Data from the 2014 American Values Atlas compiled by PRRI shows the top three religious traditions in a number of large American metro areas:
Here are some of the takeaways according to PRRI:
- Urban areas attract the unaffiliated; the religiously unaffiliated are among the top three religious groups in every metro area polled.
- Catholics also love cities; Catholicism is among the top three religious groups for nearly every metro area—only Nashville, Charlotte, Indianapolis, Kansas City, and Atlanta don’t have Catholics among the top three.
- Atlanta is the only metro area that doesn’t have Catholics, the religiously unaffiliated, or white evangelical Protestants in the number one slot; that prize goes to black Protestants.
- Nashville has the largest percentage of one singular religious group: nearly four in ten (38 percent) residents identify as white evangelical Protestant.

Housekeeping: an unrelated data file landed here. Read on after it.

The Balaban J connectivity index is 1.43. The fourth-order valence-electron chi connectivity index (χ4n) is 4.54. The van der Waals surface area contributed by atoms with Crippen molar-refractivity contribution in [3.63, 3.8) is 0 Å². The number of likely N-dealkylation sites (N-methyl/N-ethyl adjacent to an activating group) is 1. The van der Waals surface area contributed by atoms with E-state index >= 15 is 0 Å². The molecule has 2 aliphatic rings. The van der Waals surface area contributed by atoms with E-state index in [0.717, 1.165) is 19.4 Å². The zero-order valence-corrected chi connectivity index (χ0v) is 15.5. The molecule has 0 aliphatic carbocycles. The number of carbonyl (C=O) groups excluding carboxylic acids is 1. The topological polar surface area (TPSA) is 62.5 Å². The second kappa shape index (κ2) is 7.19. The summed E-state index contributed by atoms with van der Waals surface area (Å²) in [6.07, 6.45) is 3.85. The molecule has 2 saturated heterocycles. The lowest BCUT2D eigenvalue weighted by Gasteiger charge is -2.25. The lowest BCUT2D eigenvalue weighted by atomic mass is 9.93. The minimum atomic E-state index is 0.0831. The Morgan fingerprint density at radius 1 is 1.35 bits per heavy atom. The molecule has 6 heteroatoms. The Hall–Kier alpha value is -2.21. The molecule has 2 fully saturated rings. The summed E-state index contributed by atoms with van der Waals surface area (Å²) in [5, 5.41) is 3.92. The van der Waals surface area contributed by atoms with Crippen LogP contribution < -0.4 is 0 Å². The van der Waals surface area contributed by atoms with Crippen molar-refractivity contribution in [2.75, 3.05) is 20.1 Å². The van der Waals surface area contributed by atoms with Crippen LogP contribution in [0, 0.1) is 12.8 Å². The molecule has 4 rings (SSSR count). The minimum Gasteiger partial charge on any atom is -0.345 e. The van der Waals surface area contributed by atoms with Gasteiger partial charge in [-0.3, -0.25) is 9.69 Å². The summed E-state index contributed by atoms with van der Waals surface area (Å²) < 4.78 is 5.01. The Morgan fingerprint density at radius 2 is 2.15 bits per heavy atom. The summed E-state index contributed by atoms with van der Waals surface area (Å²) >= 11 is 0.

Related to these takeaways, two things stuck out most to me looking at this data:
- The relative evenness of major religious traditions (and unaffiliated) in major cities. Few large regions have one religious tradition that comprises of more than 33% of the population. This suggests a lot of pluralism at the metropolitan region level.
- The pattern does not hold in every case but the leading cities for having the percent of different religious traditions tend to fall into certain regions: Catholics in the Northeast and Midwest, unaffiliated in the West, white evangelical Protestant in the Bible Belt and Midwest.
Put these two factors together and it would be fascinating to consider how the experience of religiosity differs across metropolitan regions. For example, a comparison across traditions such as between Nashville (dominated by white evangelicals) and Portland (dominated by the unaffiliated) could be interesting as would regional differences within the same leading tradition such as between Miami and Milwaukee. If metropolitan regions could be considered fields of religious activity, how might they differ in significant ways?